- Xenical: Works by blocking absorption of fat. Side effects may include decreased absorption of fat-soluble vitamins, intestinal cramps, gas with discharge, oily spotting (also known as anal leakage), diarrhea, incontinence, and fecal urgency.
- Qsymia: Works by decreasing appetite and increasing feelings of satiation. Side effects may cause insomnia, dizziness, constipation, dry mouth, changes in sense of smell or taste, pins and needles sensation.
- Saxenda: Works by slowing gastric emptying and increasing feelings of satiation. May cause nausea, vomiting, and pancreatitis.
How effective are weight-loss drugs?
Weight-loss drugs may not work for every patient, and as with all medications, a drug that works for one patient may not work for another. On average, prescription weight-loss drugs result in a 5 to 10-pound loss during the period of one year. This is when they are used in conjunction with a diet and exercise plan.
For example, a patient weighing 200 pounds can expect to lose 10 to 20 pounds in a twelve-month period. This is considered to be a safe rate at which to lose weight, and although it may seem like a small amount of weight lost, it may be enough to have positive effects on blood sugar levels as well as blood pressure and cholesterol.
How safe are weight-loss drugs?
Many weight-loss drugs are classified as controlled substances because they can become addictive. These include Tenudate, Didrex, Adipex-P, and phendimetrazine. They are usually prescribed for less than 3 months. Because of their side effects, they are not recommended if you suffer from hyperthyroidism, hypertension, or heart disease.
Many other weight-loss medications are approved for long-term use, but as with any drugs, there may be side effects, some of which are minor, others more serious. As with any drug, you should discuss potential risks of taking any medications with your doctor or pharmacist.
The Fen-Phen disaster
When diet pills are mentioned, many people think of fen-phen due to the enormous news coverage when it was discovered in the late 1990s that the drug caused often fatal heart valve injuries in patients who took the drug.
The combination of the two drugs fenfluramine and phentermine (commonly known as fen-phen) was an anti-obesity drug that used two anorectic drugs. The medication acts to release serotonin and norepinephrine, which acted to reduce feelings of hunger in the patients that took the drug. The problem was that it caused potentially fatal heart valve problems and pulmonary hypertension.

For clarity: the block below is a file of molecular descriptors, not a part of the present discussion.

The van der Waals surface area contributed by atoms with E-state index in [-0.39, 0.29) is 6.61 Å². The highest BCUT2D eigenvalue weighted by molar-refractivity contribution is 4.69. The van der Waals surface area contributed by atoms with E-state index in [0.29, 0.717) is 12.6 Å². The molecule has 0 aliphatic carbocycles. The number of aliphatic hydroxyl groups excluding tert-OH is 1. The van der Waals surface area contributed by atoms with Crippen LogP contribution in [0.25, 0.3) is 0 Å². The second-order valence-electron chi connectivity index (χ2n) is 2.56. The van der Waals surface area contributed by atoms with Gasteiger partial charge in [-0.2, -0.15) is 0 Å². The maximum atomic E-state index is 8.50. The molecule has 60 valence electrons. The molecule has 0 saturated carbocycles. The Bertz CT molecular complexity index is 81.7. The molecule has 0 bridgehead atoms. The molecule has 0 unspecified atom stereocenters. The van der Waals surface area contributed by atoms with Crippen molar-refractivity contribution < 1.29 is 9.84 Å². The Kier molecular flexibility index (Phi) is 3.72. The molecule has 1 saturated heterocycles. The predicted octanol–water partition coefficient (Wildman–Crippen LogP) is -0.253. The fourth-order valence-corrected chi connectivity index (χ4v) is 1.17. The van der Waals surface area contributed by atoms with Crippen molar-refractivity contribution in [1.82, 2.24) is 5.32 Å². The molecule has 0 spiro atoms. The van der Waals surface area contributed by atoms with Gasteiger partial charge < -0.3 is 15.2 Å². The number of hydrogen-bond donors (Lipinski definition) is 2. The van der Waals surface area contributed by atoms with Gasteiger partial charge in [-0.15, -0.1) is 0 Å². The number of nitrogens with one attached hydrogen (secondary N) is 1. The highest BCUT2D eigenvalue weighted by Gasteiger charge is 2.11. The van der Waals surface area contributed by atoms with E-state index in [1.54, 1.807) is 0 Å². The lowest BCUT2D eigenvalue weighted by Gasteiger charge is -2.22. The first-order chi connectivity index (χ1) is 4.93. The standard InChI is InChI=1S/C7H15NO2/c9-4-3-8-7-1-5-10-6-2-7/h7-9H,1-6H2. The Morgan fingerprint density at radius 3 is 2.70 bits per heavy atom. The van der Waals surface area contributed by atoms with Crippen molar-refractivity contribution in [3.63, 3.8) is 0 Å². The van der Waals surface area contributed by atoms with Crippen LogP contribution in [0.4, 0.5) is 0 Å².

The FDA withdrew the drug from the market, the company that produced the drug (American Home Products, now known as Wyeth) has paid out over $13 billion in damages and is involved in continuing litigation with parties injured by the drug.
OTC (over-the-counter) dietary weight loss supplements exist in the hundreds. Consumers should be wary of any product that bears the labeling “This product has not been evaluated by the Federal Drug Administration (FDA). This product is not to be used to diagnose, treat, prevent or cure any disease.” In addition (and this is the frightening part), dietary supplements do not need to prove that they are effective. Or safe. When they are evaluated, they are usually found to be totally ineffective, if not downright dangerous.
If you do choose to take any of these supplements (and before you start taking them), confirm with your doctor or pharmacist that there are no potentially dangerous drug interactions with any other medications or supplements that you currently take.
While it was once thought that if you were overweight, you should simply limit the amount of food that you ate and do some exercise, that is no longer the case. Obesity has been recognized as a disease, and more importantly as a disease that is co-morbid with several other diseases. It is critical to our health to manage obesity, and prescription drugs can play a major part in managing our weight and keeping us healthy.
One thing is certain, though. There is no miracle pill that you can take to lose weight, and any prescription weight-loss medications need to be taken as part of a weight-loss strategy that includes diet and exercise.